• The medal is also awarded for:
    • Mine Clearance: Gulf of Suez.
    • Air Operations Iraq.

“In May 2000 the Operational Service Medal (OSM) replaced the General Service Medal 1962 (GSM 62) as the United Kingdom’s campaign service medal.” (2011DIN09-008, 2011, p.1).

General Service Medal 2008

The General Service Medal 2008 (GSM 08), introduced in 2015, is awarded to army, RAF, Royal Navy and Royal Marines personnel who served on operations from 01 January 2008 in the following geographical areas:

  • Eastern Africa.
  • Western Africa.
  • Arabian Peninsula.
  • Northern Africa.
  • Southern Asia.

In order to qualify for the above clasps, specific criteria must be met. Individuals will automatically receive the medal if they are currently serving and are eligible, they do not need to apply. The GSM 08 is awarded with a clasp for the relevant geographical area. If individuals become eligible for a further clasp, they will not get a second medal. The clasp should be added to the GSM medal ribbon, worn above the first clasp.

It is expected that further operations and clasps will be added to the GSM 08 as time progresses. The Permanent Joint Headquarters (PJHQ) decides which operations qualify for the GSM 08, not the MOD Medal Office.

7.5     Operational Service Medals

In May 2000, the Operational Service Medal (OSM) replaced the GSM 62 as the UK’s campaign service medal.

Operational Service Medal – Sierra Leone

The Operational Service Medal (OSM) Sierra Leone is awarded to personnel who completed operational service in Sierra Leone or the Joint Operational Area between 05 May 2000 and 31 July 2002. To apply for the Operational Service Medal – Sierra Leon, individuals must have either:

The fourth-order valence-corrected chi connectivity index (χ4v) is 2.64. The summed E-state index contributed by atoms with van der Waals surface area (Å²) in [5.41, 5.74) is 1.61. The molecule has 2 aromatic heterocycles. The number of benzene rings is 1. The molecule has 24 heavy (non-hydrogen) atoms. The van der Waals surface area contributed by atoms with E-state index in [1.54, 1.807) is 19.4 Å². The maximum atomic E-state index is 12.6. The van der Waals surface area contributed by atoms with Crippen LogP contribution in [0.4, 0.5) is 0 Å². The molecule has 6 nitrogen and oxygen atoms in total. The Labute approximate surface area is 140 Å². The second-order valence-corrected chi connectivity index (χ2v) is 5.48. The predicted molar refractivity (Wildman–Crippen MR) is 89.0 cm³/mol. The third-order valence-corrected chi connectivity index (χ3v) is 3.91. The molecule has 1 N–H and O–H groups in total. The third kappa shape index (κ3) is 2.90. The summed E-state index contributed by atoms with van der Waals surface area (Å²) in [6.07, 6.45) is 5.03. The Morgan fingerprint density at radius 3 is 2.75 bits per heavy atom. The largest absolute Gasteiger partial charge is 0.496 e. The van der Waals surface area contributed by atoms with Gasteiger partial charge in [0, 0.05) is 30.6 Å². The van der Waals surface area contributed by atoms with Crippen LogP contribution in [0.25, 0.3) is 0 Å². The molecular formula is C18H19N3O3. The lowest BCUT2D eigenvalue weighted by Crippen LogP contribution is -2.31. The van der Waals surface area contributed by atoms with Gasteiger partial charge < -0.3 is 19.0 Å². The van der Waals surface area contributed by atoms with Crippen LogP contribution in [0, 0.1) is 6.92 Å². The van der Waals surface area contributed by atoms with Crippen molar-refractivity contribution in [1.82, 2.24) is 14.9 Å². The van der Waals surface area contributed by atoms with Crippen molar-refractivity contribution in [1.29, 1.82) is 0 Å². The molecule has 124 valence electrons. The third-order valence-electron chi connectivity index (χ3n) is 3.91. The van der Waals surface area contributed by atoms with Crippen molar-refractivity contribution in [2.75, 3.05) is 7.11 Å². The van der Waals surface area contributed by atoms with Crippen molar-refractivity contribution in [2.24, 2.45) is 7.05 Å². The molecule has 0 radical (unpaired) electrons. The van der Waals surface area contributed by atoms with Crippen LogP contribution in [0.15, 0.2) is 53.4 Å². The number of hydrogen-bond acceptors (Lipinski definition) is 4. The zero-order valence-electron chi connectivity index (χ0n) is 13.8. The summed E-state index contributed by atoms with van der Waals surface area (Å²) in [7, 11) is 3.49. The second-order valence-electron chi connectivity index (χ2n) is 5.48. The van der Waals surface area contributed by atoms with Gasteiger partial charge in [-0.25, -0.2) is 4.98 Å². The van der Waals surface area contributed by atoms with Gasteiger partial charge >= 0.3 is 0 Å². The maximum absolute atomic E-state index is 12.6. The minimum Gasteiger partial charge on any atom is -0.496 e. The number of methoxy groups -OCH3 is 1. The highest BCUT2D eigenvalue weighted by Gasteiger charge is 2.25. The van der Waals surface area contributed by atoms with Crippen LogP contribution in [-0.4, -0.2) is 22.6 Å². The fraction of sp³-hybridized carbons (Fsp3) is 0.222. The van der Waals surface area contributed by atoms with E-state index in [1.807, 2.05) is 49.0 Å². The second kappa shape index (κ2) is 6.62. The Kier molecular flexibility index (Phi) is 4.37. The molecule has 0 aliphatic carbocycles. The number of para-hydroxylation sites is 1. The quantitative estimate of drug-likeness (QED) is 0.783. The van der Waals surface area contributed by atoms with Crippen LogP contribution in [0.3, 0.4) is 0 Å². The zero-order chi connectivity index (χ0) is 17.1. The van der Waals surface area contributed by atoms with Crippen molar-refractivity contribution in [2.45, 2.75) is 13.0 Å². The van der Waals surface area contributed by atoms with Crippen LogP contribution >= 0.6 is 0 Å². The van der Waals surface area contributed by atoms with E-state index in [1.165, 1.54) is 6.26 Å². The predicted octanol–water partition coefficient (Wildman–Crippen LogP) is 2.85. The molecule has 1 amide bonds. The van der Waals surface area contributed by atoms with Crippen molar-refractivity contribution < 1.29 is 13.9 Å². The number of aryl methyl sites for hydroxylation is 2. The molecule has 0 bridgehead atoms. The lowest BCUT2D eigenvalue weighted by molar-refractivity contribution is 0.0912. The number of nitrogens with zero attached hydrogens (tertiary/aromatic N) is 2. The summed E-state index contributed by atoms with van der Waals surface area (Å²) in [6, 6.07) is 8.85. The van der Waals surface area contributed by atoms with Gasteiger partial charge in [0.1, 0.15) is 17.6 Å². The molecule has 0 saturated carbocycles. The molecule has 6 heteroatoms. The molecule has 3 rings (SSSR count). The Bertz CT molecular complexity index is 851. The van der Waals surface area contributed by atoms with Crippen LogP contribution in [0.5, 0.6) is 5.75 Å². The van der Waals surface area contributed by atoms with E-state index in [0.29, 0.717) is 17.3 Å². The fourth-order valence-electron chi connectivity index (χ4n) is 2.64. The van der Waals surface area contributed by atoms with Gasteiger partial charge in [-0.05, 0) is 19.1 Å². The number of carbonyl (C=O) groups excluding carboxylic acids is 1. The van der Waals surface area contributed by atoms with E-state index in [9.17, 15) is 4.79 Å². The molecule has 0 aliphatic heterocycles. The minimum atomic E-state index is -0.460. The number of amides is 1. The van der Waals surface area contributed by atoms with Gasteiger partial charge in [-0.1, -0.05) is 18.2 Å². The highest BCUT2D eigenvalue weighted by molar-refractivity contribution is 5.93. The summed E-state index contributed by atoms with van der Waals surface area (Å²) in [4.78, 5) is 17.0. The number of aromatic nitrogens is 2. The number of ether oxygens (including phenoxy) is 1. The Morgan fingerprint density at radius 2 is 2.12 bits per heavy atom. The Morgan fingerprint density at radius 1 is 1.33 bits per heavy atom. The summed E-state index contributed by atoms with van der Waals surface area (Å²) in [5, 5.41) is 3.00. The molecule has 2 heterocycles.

• 1 day of service on Op Barras or Op Maidenley;
  • 14 days continuous or accumulated service on Op Palliser; and/or
  • 30 days continuous or accumulated service on Op Basillica or Silkman.

A silver rosette may be issued for service on Operations Maidenly and Barras. The rosette is worn on the ribbon of the OSM. The colours of the ribbon represent the jungle and the three Services.

Operational Service Medal – Afghanistan

The Operational Service Medal (OSM) Afghanistan is awarded to personnel who complete operational service on or in support of, operations in Afghanistan from 11 September 2001. Individuals will automatically receive the medal if they are currently serving and have deployed on a current operation, they do not need to apply. To apply for the Operational Service Medal – Afghanistan, individuals must have:

  • Served under the command of the UK Joint Task Force Commander;
  • 30 days continuous service or 45 days aggregated service; and/or
  • Served in either Zone 1 or Zone 2 (service in Zone 1 will be recognised with a clasp to the OSM).

The colours of the ribbon represent the landscape of Afghanistan and the three Services.

Operational Service Medal – Democratic Republic of Congo

The Operational Service Medal (OSM) Democratic Republic of Congo (DROC) is awarded to personnel who completed operational service in Bunia in the Ituri Province in the Democratic Republic of Congo between 14 June 2003 and 10 September 2003. To apply for the Operational Service Medal – DROC, individuals must have either: